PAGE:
If the judge/Nunes lawyer tries to double-down to know who they are it will be pretty clearly to get the names rather than the locations, a blatant attempt to unmask the account owners rather than simply find out the appropriate venue.

Stephen T. Stone (profile) says:

Re:

The only reason for Nunes wanting the names of the account owners at this point would be for running a public shaming/harassment campaign against them. (And running a fundraising grift for “legal fees” at the same time.) Their speech is constitutionally protected parody; Nunes would lose any lawsuit brought against them on those grounds alone. Unmasking the account owners wouldn’t change that.

PaulT (profile) says:

Re: Now what?

Coming from the tech side of things, the only thing I can think of them doing that doesn’t make the fishing any more obvious than it is would be to question how Twitter can be so certain. With them not requiring accurate address details to sign up, and VPNs existing, how can they really know with any degree of certainty? The only way I can think of is if the account is associated with a verified account, at which point Twitter might be forced to come up with the details to prove they’re telling the truth.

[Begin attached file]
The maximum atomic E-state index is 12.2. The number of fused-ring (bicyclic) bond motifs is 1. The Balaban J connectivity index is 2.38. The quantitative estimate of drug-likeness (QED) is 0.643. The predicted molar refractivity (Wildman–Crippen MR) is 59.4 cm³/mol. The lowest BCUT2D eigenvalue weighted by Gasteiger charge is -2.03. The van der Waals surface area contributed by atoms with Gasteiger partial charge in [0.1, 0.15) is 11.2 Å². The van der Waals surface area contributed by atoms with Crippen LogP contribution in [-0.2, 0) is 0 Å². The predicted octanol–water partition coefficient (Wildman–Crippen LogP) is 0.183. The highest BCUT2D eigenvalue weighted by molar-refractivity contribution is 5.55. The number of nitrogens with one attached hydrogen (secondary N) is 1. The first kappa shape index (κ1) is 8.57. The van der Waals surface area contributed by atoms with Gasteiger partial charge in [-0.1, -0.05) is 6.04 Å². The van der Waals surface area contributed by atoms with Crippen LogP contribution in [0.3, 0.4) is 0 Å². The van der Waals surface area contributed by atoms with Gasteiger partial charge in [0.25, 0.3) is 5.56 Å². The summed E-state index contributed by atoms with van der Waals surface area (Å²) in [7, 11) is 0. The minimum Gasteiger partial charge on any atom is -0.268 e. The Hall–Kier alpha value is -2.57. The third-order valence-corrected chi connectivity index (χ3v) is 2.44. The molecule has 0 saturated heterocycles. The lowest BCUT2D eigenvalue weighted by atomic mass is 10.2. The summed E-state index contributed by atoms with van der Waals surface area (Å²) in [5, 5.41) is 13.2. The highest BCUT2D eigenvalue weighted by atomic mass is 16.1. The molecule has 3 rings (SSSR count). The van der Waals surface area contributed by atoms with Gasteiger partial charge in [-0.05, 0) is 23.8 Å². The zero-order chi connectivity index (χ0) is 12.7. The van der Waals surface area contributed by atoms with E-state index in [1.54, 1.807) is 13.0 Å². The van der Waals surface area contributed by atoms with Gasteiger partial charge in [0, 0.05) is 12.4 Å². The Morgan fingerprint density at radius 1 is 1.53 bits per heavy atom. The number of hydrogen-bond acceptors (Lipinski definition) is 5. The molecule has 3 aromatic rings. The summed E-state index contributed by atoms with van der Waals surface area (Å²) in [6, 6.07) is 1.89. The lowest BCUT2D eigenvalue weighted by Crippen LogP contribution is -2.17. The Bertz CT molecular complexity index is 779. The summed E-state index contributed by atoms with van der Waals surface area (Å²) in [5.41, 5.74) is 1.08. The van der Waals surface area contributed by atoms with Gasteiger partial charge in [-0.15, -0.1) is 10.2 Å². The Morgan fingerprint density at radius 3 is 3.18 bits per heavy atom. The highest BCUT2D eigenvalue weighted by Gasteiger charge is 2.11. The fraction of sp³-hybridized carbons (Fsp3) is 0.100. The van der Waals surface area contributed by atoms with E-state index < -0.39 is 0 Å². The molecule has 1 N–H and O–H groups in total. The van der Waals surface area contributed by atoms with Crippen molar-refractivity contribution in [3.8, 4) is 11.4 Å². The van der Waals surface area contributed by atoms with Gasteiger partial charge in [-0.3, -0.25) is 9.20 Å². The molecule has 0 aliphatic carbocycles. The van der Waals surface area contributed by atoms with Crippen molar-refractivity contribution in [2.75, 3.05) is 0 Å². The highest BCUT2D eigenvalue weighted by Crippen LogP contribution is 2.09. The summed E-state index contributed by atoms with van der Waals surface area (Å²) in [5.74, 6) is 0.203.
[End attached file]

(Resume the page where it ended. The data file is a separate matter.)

On the other hand, this would be pretty much admitting that the judge knew they were unlikely to have any concrete proof, and so makes the original demand seem even more questionable than it already does.

James Burkhardt (profile) says:

Re: Re: Now what?